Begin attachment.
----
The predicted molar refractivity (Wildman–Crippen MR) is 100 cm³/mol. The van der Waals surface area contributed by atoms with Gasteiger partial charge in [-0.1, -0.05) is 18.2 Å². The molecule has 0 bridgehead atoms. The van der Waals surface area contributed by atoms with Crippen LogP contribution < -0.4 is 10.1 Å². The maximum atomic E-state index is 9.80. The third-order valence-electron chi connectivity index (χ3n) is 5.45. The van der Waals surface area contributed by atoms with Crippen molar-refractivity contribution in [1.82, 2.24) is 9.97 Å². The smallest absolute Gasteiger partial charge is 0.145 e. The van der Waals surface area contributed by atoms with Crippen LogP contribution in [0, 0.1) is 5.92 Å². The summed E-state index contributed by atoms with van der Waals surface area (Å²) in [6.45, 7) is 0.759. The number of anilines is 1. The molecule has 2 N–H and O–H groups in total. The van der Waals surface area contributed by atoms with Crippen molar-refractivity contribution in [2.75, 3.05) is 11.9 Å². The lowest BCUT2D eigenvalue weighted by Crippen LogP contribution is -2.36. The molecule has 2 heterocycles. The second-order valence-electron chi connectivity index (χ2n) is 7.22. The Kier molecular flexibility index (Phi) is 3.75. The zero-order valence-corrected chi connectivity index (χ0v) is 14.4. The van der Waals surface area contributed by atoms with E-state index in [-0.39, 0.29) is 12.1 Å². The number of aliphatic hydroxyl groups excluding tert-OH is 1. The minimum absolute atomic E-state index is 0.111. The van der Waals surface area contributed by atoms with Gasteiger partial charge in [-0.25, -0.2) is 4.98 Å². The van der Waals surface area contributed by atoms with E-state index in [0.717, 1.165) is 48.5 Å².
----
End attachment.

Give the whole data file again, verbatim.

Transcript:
The predicted molar refractivity (Wildman–Crippen MR) is 100 cm³/mol. The van der Waals surface area contributed by atoms with Gasteiger partial charge in [-0.1, -0.05) is 18.2 Å². The molecule has 0 bridgehead atoms. The van der Waals surface area contributed by atoms with Crippen LogP contribution < -0.4 is 10.1 Å². The maximum atomic E-state index is 9.80. The third-order valence-electron chi connectivity index (χ3n) is 5.45. The van der Waals surface area contributed by atoms with Crippen molar-refractivity contribution in [1.82, 2.24) is 9.97 Å². The smallest absolute Gasteiger partial charge is 0.145 e. The van der Waals surface area contributed by atoms with Crippen LogP contribution in [0, 0.1) is 5.92 Å². The summed E-state index contributed by atoms with van der Waals surface area (Å²) in [6.45, 7) is 0.759. The number of anilines is 1. The molecule has 2 N–H and O–H groups in total. The van der Waals surface area contributed by atoms with Crippen molar-refractivity contribution in [2.75, 3.05) is 11.9 Å². The lowest BCUT2D eigenvalue weighted by Crippen LogP contribution is -2.36. The molecule has 2 heterocycles. The second-order valence-electron chi connectivity index (χ2n) is 7.22. The Kier molecular flexibility index (Phi) is 3.75. The zero-order valence-corrected chi connectivity index (χ0v) is 14.4. The van der Waals surface area contributed by atoms with E-state index in [-0.39, 0.29) is 12.1 Å². The number of aliphatic hydroxyl groups excluding tert-OH is 1. The minimum absolute atomic E-state index is 0.111. The van der Waals surface area contributed by atoms with Gasteiger partial charge in [-0.25, -0.2) is 4.98 Å². The van der Waals surface area contributed by atoms with E-state index in [0.717, 1.165) is 48.5 Å².